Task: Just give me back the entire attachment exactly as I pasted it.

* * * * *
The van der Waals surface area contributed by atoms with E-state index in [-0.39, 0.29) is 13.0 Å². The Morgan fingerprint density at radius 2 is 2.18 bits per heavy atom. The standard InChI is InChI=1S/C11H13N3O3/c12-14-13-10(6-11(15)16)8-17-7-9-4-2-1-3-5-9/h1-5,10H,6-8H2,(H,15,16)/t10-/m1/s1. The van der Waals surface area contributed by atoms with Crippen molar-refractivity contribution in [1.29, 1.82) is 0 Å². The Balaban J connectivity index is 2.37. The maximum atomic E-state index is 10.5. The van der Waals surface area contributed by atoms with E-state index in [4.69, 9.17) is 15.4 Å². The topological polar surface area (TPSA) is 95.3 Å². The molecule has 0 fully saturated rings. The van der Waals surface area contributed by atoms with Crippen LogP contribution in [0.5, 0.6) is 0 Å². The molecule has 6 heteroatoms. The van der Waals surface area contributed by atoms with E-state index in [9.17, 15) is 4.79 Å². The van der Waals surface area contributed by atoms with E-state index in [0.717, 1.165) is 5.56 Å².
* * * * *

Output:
The van der Waals surface area contributed by atoms with E-state index in [-0.39, 0.29) is 13.0 Å². The Morgan fingerprint density at radius 2 is 2.18 bits per heavy atom. The standard InChI is InChI=1S/C11H13N3O3/c12-14-13-10(6-11(15)16)8-17-7-9-4-2-1-3-5-9/h1-5,10H,6-8H2,(H,15,16)/t10-/m1/s1. The van der Waals surface area contributed by atoms with Crippen molar-refractivity contribution in [1.29, 1.82) is 0 Å². The Balaban J connectivity index is 2.37. The maximum atomic E-state index is 10.5. The van der Waals surface area contributed by atoms with E-state index in [4.69, 9.17) is 15.4 Å². The topological polar surface area (TPSA) is 95.3 Å². The molecule has 0 fully saturated rings. The van der Waals surface area contributed by atoms with Crippen LogP contribution in [0.5, 0.6) is 0 Å². The molecule has 6 heteroatoms. The van der Waals surface area contributed by atoms with E-state index in [9.17, 15) is 4.79 Å². The van der Waals surface area contributed by atoms with E-state index in [0.717, 1.165) is 5.56 Å².